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From the California goldfields in the 1840s and following, emerged a heritage recipe unique to the US – and the Judicial System.  If you want to read about a monstrous period in American history, please see .

While this event resulted in the (conservatively estimated) deaths or massacres of 100,000 Native people, it also increased the population of San Francisco from a sleepy mission village- on the Ohlone Tribes ancestral domains – to a boom town of nearly 40,000 in 2 years.  Of course there was every crime and vice imaginable, from genocide to petty thievery.  Local communities and governments took justice into their own hands and doled out punishments of every description, whether they were proportional to the crimes or not.  So of course, many criminals met the hangman’s noose.  One town or another became so rife with lawlessness that it became known as Hangtown, due to the frequent, characteristic administration of capital punishment.  The origins of this dish emerge from legend, when one man was offered his Last Meal before walking up the scaffold.

Because of the turbo economy that was rising in California, and bouying the nation following the end of the Mexican-American War, the US went to the gold standard.  In those hedonistic gold territories, there was skyrocketing inflation- – can you imagine a hamburger for $50, a quart of milk for $75, and fresh eggs $20 apiece?  One unapologetic criminal apocryphally made history by asking for the 3 most expensive ingredients he imagined money could buy at the time:  Oysters, eggs and bacon cooked in a skillet together.  Presumably he met his Maker with his appetite fully satisfied by something like The $1000 Breakfast.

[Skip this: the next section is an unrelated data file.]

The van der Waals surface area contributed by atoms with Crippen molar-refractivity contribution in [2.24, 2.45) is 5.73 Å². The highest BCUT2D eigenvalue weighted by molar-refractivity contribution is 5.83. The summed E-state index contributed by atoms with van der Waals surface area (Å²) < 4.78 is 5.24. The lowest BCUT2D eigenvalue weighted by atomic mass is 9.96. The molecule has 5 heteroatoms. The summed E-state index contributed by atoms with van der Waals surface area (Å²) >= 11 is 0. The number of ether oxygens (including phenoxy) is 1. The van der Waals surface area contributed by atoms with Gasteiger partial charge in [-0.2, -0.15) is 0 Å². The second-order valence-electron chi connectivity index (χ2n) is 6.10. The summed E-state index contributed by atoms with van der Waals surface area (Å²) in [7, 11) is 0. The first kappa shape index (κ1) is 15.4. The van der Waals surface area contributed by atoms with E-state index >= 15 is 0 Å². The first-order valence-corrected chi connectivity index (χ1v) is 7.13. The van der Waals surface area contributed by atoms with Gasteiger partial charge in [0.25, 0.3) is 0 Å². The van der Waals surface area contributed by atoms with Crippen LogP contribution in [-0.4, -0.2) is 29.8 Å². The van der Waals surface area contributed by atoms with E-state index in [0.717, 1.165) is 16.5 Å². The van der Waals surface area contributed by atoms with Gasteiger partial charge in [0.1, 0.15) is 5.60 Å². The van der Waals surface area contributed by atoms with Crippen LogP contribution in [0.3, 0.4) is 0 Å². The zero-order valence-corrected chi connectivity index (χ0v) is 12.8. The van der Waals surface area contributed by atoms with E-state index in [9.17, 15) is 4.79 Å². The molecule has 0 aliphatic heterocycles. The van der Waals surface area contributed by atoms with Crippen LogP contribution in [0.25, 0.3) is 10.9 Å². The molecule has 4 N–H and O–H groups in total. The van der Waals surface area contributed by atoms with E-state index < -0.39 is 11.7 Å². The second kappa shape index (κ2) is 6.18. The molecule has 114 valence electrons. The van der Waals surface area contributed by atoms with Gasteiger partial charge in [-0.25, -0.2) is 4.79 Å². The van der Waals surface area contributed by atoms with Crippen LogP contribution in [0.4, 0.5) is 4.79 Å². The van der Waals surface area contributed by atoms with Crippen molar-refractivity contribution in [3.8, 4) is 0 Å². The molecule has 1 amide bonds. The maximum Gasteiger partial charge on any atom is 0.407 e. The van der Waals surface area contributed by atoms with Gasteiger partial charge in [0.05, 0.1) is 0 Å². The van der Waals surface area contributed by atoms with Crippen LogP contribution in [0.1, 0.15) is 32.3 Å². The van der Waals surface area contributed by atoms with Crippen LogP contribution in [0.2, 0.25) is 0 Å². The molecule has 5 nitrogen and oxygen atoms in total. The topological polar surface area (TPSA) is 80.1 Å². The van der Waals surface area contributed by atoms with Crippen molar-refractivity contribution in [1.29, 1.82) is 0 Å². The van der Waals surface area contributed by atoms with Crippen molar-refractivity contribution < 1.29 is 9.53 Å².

I first learned about this dish when I was reading Evan Jones’ amazing gastromical history, ‘American Food,’ which I briefly reviewed in this blog a couple of years ago.  If you want to try this very rich and delicious dish, even if you’re not planning to kick the bucket, I suggest putting it on your Bucket List.  You already know the 3 main ingredients – this is how I cook it.

For each serving –

1/2 dozen fresh shucked oysters in their liquor

3 strips of bacon

1-2 eggs

Also have on hand:

cornmeal or crushed cracker crumbs to bread the oysters (I used Blue Cornmeal today)

tabasco sauce

black pepper

a little cream to mix with the eggs

oil or butter for frying

Fry your bacon until brown and crispy and set aside on paper towels, draining most of the bacon fat out of a large heavy skillet.  Replace with some vegetable oil or butter and return the pan to medium heat while you bread your oysters.  First whisk an egg with a few dashes of tabasco sauce and season with some black pepper.  Dip your oysters into the egg, and then bread them with cornmeal, cracker meal (or flour or Panko bread crumbs if you like).  Brown the oysters well on all sides, and keep in mind that they don’t require much cooking time – probably just a few minutes.

Now beat your egg with a little cream, milk or water and pour over the cooked oysters and cook, stirring occassionally until the eggs are set but still softly scrambled.